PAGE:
The chances of recovering the money depend on various parameters, including how much time has passed from the payment to the tentative tracing of the funds, how fast the cybercriminals move the cryptocurrency, what blockchains they use, or whether they use a mixing service. When law enforcement is involved, the chances of success tend to be higher. Blockchain intelligence companies can only provide information, while law enforcement agencies have the power of using subpoenas and other legal processes. "We've seen a lot of successes across different areas," Larratt says.
Still, every case is different, and the chances of recovering the money, at least in part, can vary greatly. Ransomware groups are constantly polishing their skill and have multiplied over the last few years. "Each group may have their own way of laundering the proceeds of crime," Larratt says. "However, because we're at the cutting edge of this technology, we're able to support some of the most sophisticated and complex investigations in relation to ransomware."
Tracing bitcoin transactions is still a complex endeavor, and it should be done by experts. It cannot be done by victims in-house, Sibenik says. "In general, large companies have a difficult time doing incident response work," he adds.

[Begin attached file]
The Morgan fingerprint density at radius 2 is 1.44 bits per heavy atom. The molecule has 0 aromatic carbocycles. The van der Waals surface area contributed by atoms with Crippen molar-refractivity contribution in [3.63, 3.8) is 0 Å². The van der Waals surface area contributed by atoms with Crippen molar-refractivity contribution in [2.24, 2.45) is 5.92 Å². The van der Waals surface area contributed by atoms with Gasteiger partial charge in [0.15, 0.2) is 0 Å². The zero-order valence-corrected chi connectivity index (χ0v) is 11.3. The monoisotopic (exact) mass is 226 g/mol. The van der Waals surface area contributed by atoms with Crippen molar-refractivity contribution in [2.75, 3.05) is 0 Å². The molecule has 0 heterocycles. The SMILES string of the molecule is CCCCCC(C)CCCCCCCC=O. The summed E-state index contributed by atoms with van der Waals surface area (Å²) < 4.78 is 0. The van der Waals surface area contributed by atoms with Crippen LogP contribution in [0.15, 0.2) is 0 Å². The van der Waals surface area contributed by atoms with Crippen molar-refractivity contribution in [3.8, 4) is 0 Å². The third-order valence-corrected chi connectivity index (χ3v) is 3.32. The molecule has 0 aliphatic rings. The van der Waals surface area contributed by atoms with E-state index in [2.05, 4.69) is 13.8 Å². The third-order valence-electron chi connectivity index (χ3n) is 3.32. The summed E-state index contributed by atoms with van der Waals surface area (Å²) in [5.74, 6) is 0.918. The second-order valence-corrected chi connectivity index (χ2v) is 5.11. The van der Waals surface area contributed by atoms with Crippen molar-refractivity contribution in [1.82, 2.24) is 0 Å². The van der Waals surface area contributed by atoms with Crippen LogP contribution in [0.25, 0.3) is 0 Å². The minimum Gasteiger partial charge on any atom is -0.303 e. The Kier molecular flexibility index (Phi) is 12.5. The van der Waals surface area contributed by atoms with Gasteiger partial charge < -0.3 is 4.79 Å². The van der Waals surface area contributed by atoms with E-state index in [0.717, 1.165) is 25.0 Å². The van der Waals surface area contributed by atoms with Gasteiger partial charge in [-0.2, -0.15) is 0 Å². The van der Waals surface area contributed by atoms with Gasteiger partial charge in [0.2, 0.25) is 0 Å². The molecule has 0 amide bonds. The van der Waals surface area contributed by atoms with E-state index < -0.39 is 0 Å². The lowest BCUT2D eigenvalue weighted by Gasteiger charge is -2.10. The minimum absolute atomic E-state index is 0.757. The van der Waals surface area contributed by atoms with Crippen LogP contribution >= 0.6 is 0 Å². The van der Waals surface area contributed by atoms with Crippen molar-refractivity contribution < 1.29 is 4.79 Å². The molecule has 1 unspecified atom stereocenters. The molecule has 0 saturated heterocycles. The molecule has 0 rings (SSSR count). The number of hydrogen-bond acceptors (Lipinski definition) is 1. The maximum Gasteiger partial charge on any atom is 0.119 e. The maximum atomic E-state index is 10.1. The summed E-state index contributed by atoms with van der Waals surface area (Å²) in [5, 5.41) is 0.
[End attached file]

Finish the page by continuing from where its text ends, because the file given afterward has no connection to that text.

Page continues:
Just another money-laundering scheme
Companies providing blockchain analytics say they are helping to create a trust layer for crypto, and this is beneficial for everyone including exchanges. Redbord, who spent 11 years working as a federal prosecutor at the U.S. DOJ and focused much of that time on threat finance, says that trust should be a core component of any financial system.
"Anti-money-laundering, risk management, and trust are foundational infrastructure," Redbord says. "It's very important to comply with regulations, of course, but ultimately, it may be more important to be building in that trust layer, because people are not going to transact in a financial system that they don't trust."
Larratt hopes, though, that the cryptocurrency industry will also become more regulated, which could potentially curb cybercrime. Since introducing new regulations will likely be a step-by-step process, Chainalysis is putting effort into fine-tuning its software, aiming to support investigators to do their best considering the current conditions. "We're constantly developing new techniques and tools to empower officers and ensure that they can maintain the same sort of quality of investigation in relation to these actors," he says.
At the end of the day, moving cryptocurrency across different addresses "is not really different to money-laundering 15 and 20 years ago, in the fact that funds would be sent to a traditional bank account, and then they'd be cashed out, and then they'd be sent to another bank account, and then funds would be sent overseas," Larratt says.
Experts are optimistic, saying we might see more successful cases in the future. More companies might be able to get at least some of their money back, just like Colonial Pipeline did. "Blockchain analysis, I think, is an essential, but maybe sometimes an underused tactic to help investigate this type of activity," Larratt says.